Many years ago I worked for a small, scrappy, successful company that cut the floor out from under its competition every day. No one could touch us — not on value, and not on price. But we always turned a very nice profit. Our competitors could never figure out how we did it. It’s a lesson in shrewd customer relations and sales.
When a sales rep would moan to the company president (and founder) that a prospect could not afford our price, his answer was always the same. “Sure they can afford it. Just lower the price.”
This drove new sales reps to distraction because they were not permitted to sell at a loss. “But we’ll lose money!”
“No we won’t. Take something out of the product to reflect the drop in price. Then show the customer which part of our great products and services she’d have to forego to save a few measley dollars.”
Ask the prospect how much they can afford. How much do they want to spend? Lower the price if you have to. Remove features from the product or service to make the product reflect the price. (Or, offer a different product that costs less.) But never walk away from the deal. Always let the customer spend what the customer says she wants to spend. Your job is to sell the benefits of the product, and to help the prospect realize she will get what she pays for. (And, of course, be ready to deliver everything she needs if she is willing to pay for it.)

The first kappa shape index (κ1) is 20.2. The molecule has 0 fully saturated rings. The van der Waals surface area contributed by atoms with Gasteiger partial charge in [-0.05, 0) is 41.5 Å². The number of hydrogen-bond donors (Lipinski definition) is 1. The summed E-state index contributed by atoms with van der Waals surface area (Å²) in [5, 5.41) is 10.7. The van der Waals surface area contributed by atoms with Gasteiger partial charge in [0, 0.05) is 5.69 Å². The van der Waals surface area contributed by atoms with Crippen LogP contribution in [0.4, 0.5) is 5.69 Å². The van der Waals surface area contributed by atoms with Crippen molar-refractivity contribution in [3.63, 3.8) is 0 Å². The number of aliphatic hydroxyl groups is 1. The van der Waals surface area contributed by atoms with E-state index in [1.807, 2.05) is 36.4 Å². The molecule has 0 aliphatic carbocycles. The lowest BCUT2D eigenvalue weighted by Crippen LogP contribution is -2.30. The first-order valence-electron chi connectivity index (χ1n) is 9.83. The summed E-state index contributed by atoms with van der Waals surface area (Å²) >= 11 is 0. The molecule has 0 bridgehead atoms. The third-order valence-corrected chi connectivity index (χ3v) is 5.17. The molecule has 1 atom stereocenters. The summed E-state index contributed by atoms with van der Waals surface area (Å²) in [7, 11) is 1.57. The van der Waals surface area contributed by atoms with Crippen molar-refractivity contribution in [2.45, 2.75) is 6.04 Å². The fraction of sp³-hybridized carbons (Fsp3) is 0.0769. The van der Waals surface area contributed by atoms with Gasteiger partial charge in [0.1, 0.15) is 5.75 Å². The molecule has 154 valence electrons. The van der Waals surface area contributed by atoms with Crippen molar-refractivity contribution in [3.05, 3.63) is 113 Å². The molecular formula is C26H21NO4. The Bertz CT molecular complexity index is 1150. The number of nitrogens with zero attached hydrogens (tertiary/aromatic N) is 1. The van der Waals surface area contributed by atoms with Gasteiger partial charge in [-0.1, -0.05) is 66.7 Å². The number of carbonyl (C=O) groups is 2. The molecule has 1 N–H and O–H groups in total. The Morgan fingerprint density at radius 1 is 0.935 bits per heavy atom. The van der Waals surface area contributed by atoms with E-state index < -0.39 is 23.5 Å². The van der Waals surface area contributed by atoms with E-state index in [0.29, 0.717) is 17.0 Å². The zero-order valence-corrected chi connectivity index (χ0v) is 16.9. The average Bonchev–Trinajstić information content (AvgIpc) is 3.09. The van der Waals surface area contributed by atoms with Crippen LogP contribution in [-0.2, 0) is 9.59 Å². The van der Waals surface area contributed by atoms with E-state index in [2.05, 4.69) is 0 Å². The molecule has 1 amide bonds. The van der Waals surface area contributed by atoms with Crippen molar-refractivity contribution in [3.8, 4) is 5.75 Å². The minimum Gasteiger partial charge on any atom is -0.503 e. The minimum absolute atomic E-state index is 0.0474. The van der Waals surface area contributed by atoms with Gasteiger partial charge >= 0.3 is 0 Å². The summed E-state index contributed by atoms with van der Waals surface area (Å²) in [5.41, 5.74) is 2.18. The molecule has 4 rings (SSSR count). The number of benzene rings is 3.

At that little company (which became a very big company through acquisitions), the most valued sales skill was knowing how to give customers what they asked for, and then to show them the benefits of buying greater value. In other words, how to get lots more value in exchange for spending just a bit more money.
My good buddy Bob Lewis discusses this in another context in his Keep the Joint Running newsletter. Never say no, even when you can’t say yes, suggests Bob. ”Your alternative to yes and no is, as always, “here’s what it will take.” You can get from here to there, but not for free. Some alternatives will require investment; all will have risks attached.”
When a manager suggests a job offer at salary $X, you can tell him you’d accept it, “if what you’ve described as the job is all you want me to do for you.” When the manager gives you a quizzical look, offer more. “Well, I could do the job you want. But I could do a lot more. For example, I can show you how I believe I could increase your departmental profitability by 5%-10%. I’d expect a higher salary for that, but that’s up to you.” (That’s at the heart of The most important question in an interview.)
What someone can afford is always a function of how much they get for their dollar.